Mantrana describes getting the phone call from the Braves organization and setting up a meeting with them at his home in Miami. At that point, it dawned on him that maybe he was good enough to play professionally. His mother, however, thought it would be in her son’s best interest to get an education before committing to a pro contract.

“She kept saying no and no and no,” Mantrana said. “She wanted me to finish school, or get close to it, and then I could do whatever I wanted.”

He weighed his options between pro ball and an education, meting his mother halfway by attending Miami-Dade North College the next year. A major league contract would have to wait.

“She was, and still is to this point, the most influential person in my life,” Mantrana said of his mother, who often worked multiple jobs to help the family. “She spent her life working for her kids and I didn’t want to disappoint her. Even though I was drafted pretty high, and the money was good, she wanted me to go to school, so I did.”

But the pros would continue to pursue him as his baseball career took him from Miami Dade (1981 to 1982) to Middle Georgia Junior College (1982 to 1983), where Mantrana and the Warriors would finish second in the Junior College World Series. Baltimore, Cleveland, Texas and Atlanta all wanted to sign the young shortstop as a prospect, but his mother kept trying to convince him to find value in an education and go to a four-year college.

The opportunity to attend a premier program and an academic institution would come in the summer of 1983 when newly hired Louisiana State University head baseball coach Skip Bertman contacted Mantrana.

“I had been recruited heavily by some big time schools when Skip Bertman called and asked if I would come play for him,” said Mantrana, pointing to a portrait of Bertman, hanging on his office wall across from his desk. “I knew him from his time at the University of Miami, tremendous guy, so I went to LSU to play.”

LSU was far from being the baseball powerhouse it would become in the 1990s when Mantrana began with the Tigers in 1984. The program had suffered several years of mediocre, sub-500 ball before the Bertman Era, and Mantrana relished the opportunity to help his new coach change the way baseball was perceived at the university.

“I was part of his first recruiting class,” Mantrana said. “As that core group we worked hard to turn the losing ways around.”

In his first year at LSU Mantrana had a .302 batting average with 52 hits, scored 42 runs and led the team in triples (6) and stolen bases (17). The next year he brought in 40 runs while scoring 43 of his own, stole 19 bases, and belted 11 home runs. The Tigers would win the SEC Western Division Championship and go 41-18 during the 1985 season.

“Probably the best baseball decision I ever made was playing for LSU,” Mantrana mused as he sat back in his office chair. “I got to play two years for Skip Bertman and he taught me more about baseball in those years than the rest of my career combined to that point.”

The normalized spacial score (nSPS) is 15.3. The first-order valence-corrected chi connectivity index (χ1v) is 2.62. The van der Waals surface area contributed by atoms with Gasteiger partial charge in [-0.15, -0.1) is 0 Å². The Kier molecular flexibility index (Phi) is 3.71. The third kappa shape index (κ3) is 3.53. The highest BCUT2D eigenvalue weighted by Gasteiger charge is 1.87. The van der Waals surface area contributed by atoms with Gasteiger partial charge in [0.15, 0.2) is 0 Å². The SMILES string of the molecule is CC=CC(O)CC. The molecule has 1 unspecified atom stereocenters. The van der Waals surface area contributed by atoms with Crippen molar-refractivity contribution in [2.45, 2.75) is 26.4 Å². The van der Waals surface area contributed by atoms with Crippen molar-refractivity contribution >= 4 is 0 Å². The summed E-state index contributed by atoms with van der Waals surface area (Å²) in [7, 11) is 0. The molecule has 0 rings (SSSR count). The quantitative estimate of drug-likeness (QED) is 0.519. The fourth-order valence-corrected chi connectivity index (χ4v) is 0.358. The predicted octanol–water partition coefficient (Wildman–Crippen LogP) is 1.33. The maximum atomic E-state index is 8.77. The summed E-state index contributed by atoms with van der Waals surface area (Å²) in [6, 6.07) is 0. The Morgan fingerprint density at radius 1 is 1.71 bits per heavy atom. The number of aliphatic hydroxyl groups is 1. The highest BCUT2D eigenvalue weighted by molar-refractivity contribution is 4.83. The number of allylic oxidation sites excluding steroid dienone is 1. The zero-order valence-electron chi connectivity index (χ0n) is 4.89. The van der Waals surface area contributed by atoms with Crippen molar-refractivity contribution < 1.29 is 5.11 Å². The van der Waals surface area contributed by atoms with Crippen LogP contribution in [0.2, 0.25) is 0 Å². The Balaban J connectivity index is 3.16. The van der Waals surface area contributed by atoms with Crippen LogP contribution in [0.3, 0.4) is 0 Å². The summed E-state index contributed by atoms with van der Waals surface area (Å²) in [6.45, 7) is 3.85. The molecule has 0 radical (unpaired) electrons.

He would take that baseball know-how with him into the minor leagues and later, as a coach, to every squad he was charged with leading.


Mantrana played four years in the minor leagues after leaving LSU in 1986. He signed as a free agent with Detroit and played second base for the Gastonia Tigers (1986) and the Fayetteville Generals (1987). Halfway through the 1987 season he was traded to the New York Mets, who sent him to play for their Columbia, S.C., squad.

In 1988 Mantrana was moved to one more team in the Mets farm system before retiring from professional baseball at the age of 23. He ended his pro career with 274 hits, 147 runs scored and a .277 batting average.

Making good on the promise to his mother to finish his education, Mantrana decided to move back home to Miami, and completed his sports administration degree at St. Thomas University. Even though he knew he wanted to graduate, the future wasn’t clear until he drove by Miami Springs High School one day.

“There was a high school baseball practice going on as I stopped my car,” Mantrana recalled. “And I thought, ‘Man, that guy has a pretty good job. He’s getting paid to coach baseball. You know what? That’s what I want to do.’”

When he finished the degree he applied, and landed, the vacant head coach position at his old high school. After five years of coaching the Miami Jackson High Generals, an assistant position became available at Miami-Dade North, and Mantrana found himself coaching infielders and coordinating recruiting at another one of his former schools.

The good Lord has a funny way of opening doors, Mantrana said.

But there was a learning curve for the 27-year-old coach. Although the transition from player to coach wasn’t difficult for Mantrana, there was a realization that his new career would be different from the previous one.

“The biggest thing was, you weren’t just worried about executing your job well,” Mantrana said. “You had to think about all nine players on the field executing theirs.”

According to Mantrana he took what he learned from Bertman at LSU and used it to see and understand the big picture on the diamond. In 1996, when St. Thomas University began looking for a replacement for Al Avila, the young assistant coach took a chance and applied for the position.